• new DPP guidelines still leave the situation unclear
  • those who assist someone to travel abroad to commit suicide may be liable for prosecution
  • some cases moved closer to allowing the withdrawal of life sustaining treatment

    Airdale NHS Trust v Bland [1993]

    • Mr Bland was severely injured at Hillsborough disaster
    • he continued to breathe by himself and his digestive system still functioned, but he could not communicate, was incapable of voluntary movement, had no sensory abilities and was unconscious
    • doctors agreed there was no hope for recovery, after 3 yrs doctors and his family applied to court for a decision on whether it was lawful to stop his artificial hydration and nutrition, which would lead to his death
    • House of Lords decided that his treatment could be stopped, found that artificial nutrition and hydration is a form of medical treatment, there is no distinction between withholding treatment (an omission) and discontinuing treatment
    • should be considered whether it is in the best interests of the patient that his life should be prolonged, assessment should include the previous stated wishes of patient and views of family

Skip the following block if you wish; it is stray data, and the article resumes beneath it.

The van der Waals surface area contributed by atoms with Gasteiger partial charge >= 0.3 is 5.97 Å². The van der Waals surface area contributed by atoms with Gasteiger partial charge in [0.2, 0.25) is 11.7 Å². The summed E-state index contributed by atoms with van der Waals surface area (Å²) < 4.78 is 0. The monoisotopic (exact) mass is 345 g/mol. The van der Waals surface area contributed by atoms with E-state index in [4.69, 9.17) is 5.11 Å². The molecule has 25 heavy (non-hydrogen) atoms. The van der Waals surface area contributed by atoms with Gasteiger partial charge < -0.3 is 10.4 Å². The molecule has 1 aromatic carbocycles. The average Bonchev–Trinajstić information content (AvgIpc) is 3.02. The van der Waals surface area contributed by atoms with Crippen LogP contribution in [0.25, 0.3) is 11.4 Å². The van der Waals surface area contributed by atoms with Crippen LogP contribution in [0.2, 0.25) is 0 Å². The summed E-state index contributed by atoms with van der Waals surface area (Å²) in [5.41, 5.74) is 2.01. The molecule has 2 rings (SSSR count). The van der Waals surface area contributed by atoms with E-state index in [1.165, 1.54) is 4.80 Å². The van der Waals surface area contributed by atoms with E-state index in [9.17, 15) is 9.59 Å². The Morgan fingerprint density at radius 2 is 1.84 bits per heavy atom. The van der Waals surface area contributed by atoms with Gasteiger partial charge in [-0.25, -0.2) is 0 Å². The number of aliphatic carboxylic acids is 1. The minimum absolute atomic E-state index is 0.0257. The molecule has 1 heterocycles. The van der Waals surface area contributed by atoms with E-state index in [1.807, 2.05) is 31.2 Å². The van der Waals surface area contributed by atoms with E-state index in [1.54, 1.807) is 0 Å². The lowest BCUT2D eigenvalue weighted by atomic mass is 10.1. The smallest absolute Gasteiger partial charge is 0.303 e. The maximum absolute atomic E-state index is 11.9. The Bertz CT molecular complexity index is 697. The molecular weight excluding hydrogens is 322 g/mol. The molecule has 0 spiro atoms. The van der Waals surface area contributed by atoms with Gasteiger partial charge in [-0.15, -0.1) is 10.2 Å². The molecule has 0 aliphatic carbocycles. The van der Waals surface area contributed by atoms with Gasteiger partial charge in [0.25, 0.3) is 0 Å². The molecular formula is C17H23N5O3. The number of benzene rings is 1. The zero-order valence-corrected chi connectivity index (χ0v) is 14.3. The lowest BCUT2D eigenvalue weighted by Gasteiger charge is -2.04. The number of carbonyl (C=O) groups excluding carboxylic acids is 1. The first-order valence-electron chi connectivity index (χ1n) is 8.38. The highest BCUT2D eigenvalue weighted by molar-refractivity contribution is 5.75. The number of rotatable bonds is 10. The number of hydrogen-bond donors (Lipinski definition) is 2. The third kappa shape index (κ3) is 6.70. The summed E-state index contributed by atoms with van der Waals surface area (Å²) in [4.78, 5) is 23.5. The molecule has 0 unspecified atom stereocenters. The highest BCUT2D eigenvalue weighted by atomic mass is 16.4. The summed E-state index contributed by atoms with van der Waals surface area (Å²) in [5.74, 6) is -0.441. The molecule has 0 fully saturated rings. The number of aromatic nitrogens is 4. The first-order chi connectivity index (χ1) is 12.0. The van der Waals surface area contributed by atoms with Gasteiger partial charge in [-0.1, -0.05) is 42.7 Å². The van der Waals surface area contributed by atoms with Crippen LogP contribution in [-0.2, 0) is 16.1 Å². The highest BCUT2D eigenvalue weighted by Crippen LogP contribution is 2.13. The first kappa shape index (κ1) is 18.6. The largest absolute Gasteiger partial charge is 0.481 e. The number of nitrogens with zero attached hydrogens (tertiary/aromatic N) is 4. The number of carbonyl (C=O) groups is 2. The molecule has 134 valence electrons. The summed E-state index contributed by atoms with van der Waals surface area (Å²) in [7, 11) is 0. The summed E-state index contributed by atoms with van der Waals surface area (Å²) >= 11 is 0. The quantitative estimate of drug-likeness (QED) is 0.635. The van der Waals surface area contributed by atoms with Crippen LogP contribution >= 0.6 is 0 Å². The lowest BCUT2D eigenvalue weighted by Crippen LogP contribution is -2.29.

• Lord Goff: .. the law draws a crucial distinction between cases in which a doctor decides not to provide, or to continue to provide, for his patient treatment or care which could or might prolong his life, and those in which he decides, for example by administering a lethal drug, actively to bring his patient's life to an end...
    • .. But it is not lawful for a doctor to administer a drug to his patient to bring about his death, even though that course is prompted by a humanitarian desire to end his suffering, however great that suffering may be.. So to act is to cross the Rubicon which runs between on the one hand the care of the living patient and on the other hand euthanasia...